Diet fads, diet pills, diet drinks… they’ve been around for ages. Most experts agree that they are a quick fix (often effective in the short-term, but are not sustaining). And now, the latest trends for weight loss are wraps and powders. 

There is nothing wrong with wanting to feel good about yourself and be happy with what you see in the mirror. The problem, however, with quick-fix products such as these is that they often give the consumer a cosmetic solution. You’ll like what you see. But this is not a healthy solution. Too often those who buy into these fads don’t learn about sustainable healthy food choices—how to shop, meal prep, and cook with lean meats, fruits, and vegetables. And consumers sometimes replace these quick-fixes for something essential to the long-term health of the human body: exercise.

How many times have you seen weight-loss products advertised as a substitute for exercise and healthy eating? “Never work out again!” “No exercise necessary!” “Eat whatever you want!” Even Oprah said on her show a few years ago that a magical weight loss pill had been invented. She was thrilled because she hated to work out and viewed this supplement as a solution. This mindset is a problem.

Did you know that heart disease is the No. 1 killer of women? That it is more deadly than all forms of cancer combined? While 1 in 31 American women dies from breast cancer each year, 1 in 3 dies of heart disease. Those statistics alone motivate me to improve my eating and exercise habits. No product out there beats eating your veggies and working your heart muscle.

I am no fitness buff. I am not a coach or a trainer or even much of an athlete. But I do exercise 5-7 days per week. I run, walk, kick-box, lift weights, do yoga, pilates. I enjoy a variety so I don’t get bored. Because working out isn’t always fun. It’s hard to fit in to my life of being a mom to three kids. I don’t have a gym membership or a treadmill. In fact, most days I run outside or work out to some DVD I bought with a Groupon in my living room. I join exercise groups with friends to make us accountable and motivated. I sign up for races and train so I know I will at least be able to cross the finish line (that’s winning in my book). 

I want to chase my grandkids someday. I want to push them on the swings and sit on the floor with them to do a puzzle. I want a strong heart that sustains me for a long life. I want to visit Alaska with my husband. And maybe Australia. I want strong bones and muscles that allow me to walk cobbled streets and hike ancient ruins.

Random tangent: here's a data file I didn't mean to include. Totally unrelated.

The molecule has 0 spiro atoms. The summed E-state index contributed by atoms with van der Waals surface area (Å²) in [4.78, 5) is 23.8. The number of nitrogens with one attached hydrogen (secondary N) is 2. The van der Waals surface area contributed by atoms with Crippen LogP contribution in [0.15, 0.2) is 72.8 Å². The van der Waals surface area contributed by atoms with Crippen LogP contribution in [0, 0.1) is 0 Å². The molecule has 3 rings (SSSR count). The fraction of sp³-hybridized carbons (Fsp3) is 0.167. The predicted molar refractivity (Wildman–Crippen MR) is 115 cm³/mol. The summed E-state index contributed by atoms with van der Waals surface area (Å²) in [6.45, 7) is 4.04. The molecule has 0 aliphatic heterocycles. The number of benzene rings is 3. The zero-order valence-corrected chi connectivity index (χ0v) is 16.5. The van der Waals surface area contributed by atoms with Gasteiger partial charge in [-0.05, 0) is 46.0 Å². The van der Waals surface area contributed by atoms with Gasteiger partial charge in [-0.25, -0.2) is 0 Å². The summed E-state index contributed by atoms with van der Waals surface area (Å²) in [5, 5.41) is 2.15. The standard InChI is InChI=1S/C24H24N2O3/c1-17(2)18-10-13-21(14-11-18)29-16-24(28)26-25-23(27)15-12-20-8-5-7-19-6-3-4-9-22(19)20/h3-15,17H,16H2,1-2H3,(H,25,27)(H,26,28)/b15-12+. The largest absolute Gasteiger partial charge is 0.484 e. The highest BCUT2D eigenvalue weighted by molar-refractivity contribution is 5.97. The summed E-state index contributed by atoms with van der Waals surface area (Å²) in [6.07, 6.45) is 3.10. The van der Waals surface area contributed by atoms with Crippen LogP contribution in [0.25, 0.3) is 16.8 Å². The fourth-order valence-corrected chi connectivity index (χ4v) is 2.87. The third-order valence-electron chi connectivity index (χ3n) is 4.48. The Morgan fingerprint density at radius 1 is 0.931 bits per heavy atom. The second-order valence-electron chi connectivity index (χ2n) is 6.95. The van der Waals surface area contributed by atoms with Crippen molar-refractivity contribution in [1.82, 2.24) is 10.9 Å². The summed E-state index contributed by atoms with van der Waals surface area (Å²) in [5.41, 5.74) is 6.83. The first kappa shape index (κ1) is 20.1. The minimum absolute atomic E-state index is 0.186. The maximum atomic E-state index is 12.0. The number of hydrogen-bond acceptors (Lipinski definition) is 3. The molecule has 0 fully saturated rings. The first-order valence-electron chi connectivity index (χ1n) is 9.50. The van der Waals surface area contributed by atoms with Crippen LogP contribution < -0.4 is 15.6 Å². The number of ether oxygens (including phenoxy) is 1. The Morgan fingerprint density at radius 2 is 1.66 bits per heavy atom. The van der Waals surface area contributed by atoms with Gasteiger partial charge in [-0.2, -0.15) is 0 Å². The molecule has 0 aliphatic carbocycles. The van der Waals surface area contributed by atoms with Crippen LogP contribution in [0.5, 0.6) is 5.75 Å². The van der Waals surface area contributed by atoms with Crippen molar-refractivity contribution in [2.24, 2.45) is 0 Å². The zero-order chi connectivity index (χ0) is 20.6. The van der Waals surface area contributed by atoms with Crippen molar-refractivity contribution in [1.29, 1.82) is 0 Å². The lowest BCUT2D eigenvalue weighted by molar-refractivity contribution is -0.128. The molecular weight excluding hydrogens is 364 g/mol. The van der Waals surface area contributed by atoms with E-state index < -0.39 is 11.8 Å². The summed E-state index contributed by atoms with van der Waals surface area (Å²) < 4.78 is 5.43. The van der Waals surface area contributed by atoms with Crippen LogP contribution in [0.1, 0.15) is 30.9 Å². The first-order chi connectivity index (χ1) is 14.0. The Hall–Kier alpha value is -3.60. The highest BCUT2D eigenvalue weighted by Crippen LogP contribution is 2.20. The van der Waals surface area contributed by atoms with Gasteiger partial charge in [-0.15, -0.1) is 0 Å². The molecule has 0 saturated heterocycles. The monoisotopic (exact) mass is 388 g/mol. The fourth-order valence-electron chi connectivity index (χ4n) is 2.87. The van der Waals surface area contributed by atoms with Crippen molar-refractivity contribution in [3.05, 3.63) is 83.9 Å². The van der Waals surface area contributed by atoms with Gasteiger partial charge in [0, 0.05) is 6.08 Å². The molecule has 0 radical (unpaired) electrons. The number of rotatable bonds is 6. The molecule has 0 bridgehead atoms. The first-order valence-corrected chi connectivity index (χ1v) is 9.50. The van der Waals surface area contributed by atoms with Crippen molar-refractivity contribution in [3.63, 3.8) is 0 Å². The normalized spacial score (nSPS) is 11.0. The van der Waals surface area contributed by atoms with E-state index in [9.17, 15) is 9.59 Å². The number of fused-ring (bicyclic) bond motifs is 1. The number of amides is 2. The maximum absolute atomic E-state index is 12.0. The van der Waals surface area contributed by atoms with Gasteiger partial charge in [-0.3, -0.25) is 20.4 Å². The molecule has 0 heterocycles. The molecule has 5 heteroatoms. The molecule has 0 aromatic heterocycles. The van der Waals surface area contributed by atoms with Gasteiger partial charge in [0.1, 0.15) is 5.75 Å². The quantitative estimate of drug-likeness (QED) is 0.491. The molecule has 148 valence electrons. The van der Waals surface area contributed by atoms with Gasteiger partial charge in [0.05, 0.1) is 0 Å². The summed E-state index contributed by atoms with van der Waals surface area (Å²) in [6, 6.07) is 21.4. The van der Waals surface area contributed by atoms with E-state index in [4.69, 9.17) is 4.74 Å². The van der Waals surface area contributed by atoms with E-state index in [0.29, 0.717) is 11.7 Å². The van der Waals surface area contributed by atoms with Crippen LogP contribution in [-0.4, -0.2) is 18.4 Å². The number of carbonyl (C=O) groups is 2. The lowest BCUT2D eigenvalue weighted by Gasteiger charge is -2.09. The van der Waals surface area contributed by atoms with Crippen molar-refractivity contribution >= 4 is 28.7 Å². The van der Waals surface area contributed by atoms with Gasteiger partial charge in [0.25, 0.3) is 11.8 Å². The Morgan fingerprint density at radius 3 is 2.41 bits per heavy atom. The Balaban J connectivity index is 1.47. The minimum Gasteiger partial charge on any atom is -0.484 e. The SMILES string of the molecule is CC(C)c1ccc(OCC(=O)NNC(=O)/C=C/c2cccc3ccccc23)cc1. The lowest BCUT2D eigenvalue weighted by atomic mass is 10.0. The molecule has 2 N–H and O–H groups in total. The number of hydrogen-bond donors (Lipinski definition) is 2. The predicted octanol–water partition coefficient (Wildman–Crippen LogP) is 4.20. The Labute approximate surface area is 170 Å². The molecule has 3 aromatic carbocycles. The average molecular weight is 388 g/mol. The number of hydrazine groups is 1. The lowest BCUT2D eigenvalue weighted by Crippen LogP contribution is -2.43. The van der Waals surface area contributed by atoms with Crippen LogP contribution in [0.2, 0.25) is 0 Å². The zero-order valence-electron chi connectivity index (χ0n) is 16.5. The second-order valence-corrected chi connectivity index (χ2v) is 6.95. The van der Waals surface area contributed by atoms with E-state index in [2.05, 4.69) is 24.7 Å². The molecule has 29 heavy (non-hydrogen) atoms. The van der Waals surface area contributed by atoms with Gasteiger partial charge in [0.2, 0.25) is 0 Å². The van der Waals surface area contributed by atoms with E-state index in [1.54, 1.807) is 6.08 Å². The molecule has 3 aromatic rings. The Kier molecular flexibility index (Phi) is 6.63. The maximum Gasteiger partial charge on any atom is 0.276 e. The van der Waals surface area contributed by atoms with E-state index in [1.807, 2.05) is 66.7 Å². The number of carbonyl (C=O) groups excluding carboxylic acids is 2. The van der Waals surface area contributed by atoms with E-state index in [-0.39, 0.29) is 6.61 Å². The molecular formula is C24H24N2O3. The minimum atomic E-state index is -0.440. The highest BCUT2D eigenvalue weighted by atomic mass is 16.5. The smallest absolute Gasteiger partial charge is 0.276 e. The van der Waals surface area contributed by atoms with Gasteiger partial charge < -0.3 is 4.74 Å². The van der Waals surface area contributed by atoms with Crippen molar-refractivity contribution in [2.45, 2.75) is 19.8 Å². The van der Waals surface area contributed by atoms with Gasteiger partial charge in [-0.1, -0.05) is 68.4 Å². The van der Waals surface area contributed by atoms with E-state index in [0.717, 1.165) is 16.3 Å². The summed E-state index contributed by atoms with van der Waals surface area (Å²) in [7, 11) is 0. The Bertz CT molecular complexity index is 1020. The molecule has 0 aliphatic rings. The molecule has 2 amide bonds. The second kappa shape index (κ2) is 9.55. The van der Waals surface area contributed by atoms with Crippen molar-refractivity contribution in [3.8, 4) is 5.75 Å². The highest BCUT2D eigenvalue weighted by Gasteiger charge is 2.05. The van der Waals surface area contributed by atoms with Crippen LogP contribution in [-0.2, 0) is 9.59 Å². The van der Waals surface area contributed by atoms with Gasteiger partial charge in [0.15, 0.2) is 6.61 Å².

A wrap may tighten my stomach. A diet drink may take a few pounds off of my thighs. (Or my boobs, because let’s be honest—we all know that’s the first thing to go!) I mean this when I say there’s nothing wrong with trying a wrap or some new powder to reduce hunger. As long as that’s not all we do.

I’m not perfect. I like pizza. And cookies. And beer and wine. But I do make sure to squeeze in veggies and lean meats and lots of water every week. (This way I feel okay about ordering pizza on Friday night!) And it’s because of splurging on occasion that I’ll probably always have some flab on my belly (well it’s really because of my three kids, but I’ll blame the pizza). 

I don’t condemn the use of supplements or products like powders or pill or wraps or drinks. More power to the girl who can afford them and feels better about herself after using them. But they are no substitute for working the muscles. We are all going to be wrinkly when we are 70. At some point, no product will be able to help us look 25. But wouldn’t it be great if we could dance with our husbands at a wedding? Or take our grandkids to Disney World? Saggy neck skin and all? 

I want to live a long time. I want to have energy to enjoy all that life has to offer me over the next (hopefully) 60 years. So I’m spending my time, my energy, and my money on my health. And the more that I exercise, the more I do like what I see in the mirror. I see endurance. I see strength. I see my daughter standing next to me, looking at her mom who takes care of her whole body so that she can keep standing next to her for many years to come. 

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